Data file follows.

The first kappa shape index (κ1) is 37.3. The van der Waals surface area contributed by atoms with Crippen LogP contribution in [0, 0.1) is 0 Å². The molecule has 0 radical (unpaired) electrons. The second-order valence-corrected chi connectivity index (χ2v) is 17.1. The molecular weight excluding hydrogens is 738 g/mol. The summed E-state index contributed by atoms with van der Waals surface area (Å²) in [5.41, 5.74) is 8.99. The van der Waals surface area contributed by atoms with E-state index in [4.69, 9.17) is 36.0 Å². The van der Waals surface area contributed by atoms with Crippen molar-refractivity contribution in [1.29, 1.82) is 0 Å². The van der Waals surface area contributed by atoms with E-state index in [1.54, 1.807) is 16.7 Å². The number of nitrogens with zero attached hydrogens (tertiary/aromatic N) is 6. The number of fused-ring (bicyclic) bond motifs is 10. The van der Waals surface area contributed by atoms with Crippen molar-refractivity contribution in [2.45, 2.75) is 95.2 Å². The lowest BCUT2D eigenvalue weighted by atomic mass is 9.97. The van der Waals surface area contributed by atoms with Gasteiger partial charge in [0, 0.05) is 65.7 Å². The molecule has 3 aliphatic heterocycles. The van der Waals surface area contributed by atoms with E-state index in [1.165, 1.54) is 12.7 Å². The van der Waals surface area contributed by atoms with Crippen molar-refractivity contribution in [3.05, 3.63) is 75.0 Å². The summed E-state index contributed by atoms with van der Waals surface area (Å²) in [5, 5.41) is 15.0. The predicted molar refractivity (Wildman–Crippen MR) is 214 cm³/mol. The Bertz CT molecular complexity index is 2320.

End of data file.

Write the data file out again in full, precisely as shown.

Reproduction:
The first kappa shape index (κ1) is 37.3. The van der Waals surface area contributed by atoms with Crippen LogP contribution in [0, 0.1) is 0 Å². The molecule has 0 radical (unpaired) electrons. The second-order valence-corrected chi connectivity index (χ2v) is 17.1. The molecular weight excluding hydrogens is 738 g/mol. The summed E-state index contributed by atoms with van der Waals surface area (Å²) in [5.41, 5.74) is 8.99. The van der Waals surface area contributed by atoms with E-state index in [4.69, 9.17) is 36.0 Å². The van der Waals surface area contributed by atoms with Crippen molar-refractivity contribution in [1.29, 1.82) is 0 Å². The van der Waals surface area contributed by atoms with E-state index in [1.54, 1.807) is 16.7 Å². The number of nitrogens with zero attached hydrogens (tertiary/aromatic N) is 6. The number of fused-ring (bicyclic) bond motifs is 10. The van der Waals surface area contributed by atoms with Crippen molar-refractivity contribution in [2.45, 2.75) is 95.2 Å². The lowest BCUT2D eigenvalue weighted by atomic mass is 9.97. The van der Waals surface area contributed by atoms with Gasteiger partial charge in [0, 0.05) is 65.7 Å². The molecule has 3 aliphatic heterocycles. The van der Waals surface area contributed by atoms with E-state index in [1.165, 1.54) is 12.7 Å². The van der Waals surface area contributed by atoms with Crippen molar-refractivity contribution in [3.05, 3.63) is 75.0 Å². The summed E-state index contributed by atoms with van der Waals surface area (Å²) in [5, 5.41) is 15.0. The predicted molar refractivity (Wildman–Crippen MR) is 214 cm³/mol. The Bertz CT molecular complexity index is 2320.